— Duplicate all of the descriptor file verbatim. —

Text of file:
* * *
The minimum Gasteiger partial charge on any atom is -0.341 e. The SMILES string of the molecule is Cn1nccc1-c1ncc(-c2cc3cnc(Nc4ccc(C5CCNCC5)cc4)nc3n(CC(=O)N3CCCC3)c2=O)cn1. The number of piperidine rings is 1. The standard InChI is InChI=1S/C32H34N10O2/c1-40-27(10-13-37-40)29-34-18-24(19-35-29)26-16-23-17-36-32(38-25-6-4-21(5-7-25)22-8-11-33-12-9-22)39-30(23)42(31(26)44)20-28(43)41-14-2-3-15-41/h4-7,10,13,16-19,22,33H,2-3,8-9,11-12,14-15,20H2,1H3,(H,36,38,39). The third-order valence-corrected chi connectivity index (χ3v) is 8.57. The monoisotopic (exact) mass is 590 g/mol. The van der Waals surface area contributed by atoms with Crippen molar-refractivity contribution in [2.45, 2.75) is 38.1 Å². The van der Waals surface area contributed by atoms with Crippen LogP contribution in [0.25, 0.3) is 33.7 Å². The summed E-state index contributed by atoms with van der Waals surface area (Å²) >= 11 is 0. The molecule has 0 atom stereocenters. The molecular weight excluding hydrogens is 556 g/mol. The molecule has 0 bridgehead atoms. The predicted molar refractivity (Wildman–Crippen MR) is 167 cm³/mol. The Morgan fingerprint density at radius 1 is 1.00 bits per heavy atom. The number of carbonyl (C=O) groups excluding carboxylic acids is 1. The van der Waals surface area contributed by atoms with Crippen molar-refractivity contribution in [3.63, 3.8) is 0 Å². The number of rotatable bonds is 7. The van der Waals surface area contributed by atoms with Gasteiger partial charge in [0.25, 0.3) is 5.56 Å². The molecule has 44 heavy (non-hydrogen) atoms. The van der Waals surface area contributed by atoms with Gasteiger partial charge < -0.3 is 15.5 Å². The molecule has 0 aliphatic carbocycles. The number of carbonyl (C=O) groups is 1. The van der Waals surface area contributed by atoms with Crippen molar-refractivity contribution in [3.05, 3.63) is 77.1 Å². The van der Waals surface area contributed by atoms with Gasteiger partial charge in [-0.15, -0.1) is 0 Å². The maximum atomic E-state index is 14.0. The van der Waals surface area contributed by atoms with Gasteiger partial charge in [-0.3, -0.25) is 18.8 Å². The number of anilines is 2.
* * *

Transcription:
The minimum Gasteiger partial charge on any atom is -0.341 e. The SMILES string of the molecule is Cn1nccc1-c1ncc(-c2cc3cnc(Nc4ccc(C5CCNCC5)cc4)nc3n(CC(=O)N3CCCC3)c2=O)cn1. The number of piperidine rings is 1. The standard InChI is InChI=1S/C32H34N10O2/c1-40-27(10-13-37-40)29-34-18-24(19-35-29)26-16-23-17-36-32(38-25-6-4-21(5-7-25)22-8-11-33-12-9-22)39-30(23)42(31(26)44)20-28(43)41-14-2-3-15-41/h4-7,10,13,16-19,22,33H,2-3,8-9,11-12,14-15,20H2,1H3,(H,36,38,39). The third-order valence-corrected chi connectivity index (χ3v) is 8.57. The monoisotopic (exact) mass is 590 g/mol. The van der Waals surface area contributed by atoms with Crippen molar-refractivity contribution in [2.45, 2.75) is 38.1 Å². The van der Waals surface area contributed by atoms with Crippen LogP contribution in [0.25, 0.3) is 33.7 Å². The summed E-state index contributed by atoms with van der Waals surface area (Å²) >= 11 is 0. The molecule has 0 atom stereocenters. The molecular weight excluding hydrogens is 556 g/mol. The molecule has 0 bridgehead atoms. The predicted molar refractivity (Wildman–Crippen MR) is 167 cm³/mol. The Morgan fingerprint density at radius 1 is 1.00 bits per heavy atom. The number of carbonyl (C=O) groups excluding carboxylic acids is 1. The van der Waals surface area contributed by atoms with Crippen molar-refractivity contribution in [3.63, 3.8) is 0 Å². The number of rotatable bonds is 7. The van der Waals surface area contributed by atoms with Gasteiger partial charge in [0.25, 0.3) is 5.56 Å². The molecule has 44 heavy (non-hydrogen) atoms. The van der Waals surface area contributed by atoms with Gasteiger partial charge < -0.3 is 15.5 Å². The molecule has 0 aliphatic carbocycles. The number of carbonyl (C=O) groups is 1. The van der Waals surface area contributed by atoms with Crippen molar-refractivity contribution in [3.05, 3.63) is 77.1 Å². The van der Waals surface area contributed by atoms with Gasteiger partial charge in [-0.15, -0.1) is 0 Å². The maximum atomic E-state index is 14.0. The van der Waals surface area contributed by atoms with Gasteiger partial charge in [-0.3, -0.25) is 18.8 Å². The number of anilines is 2.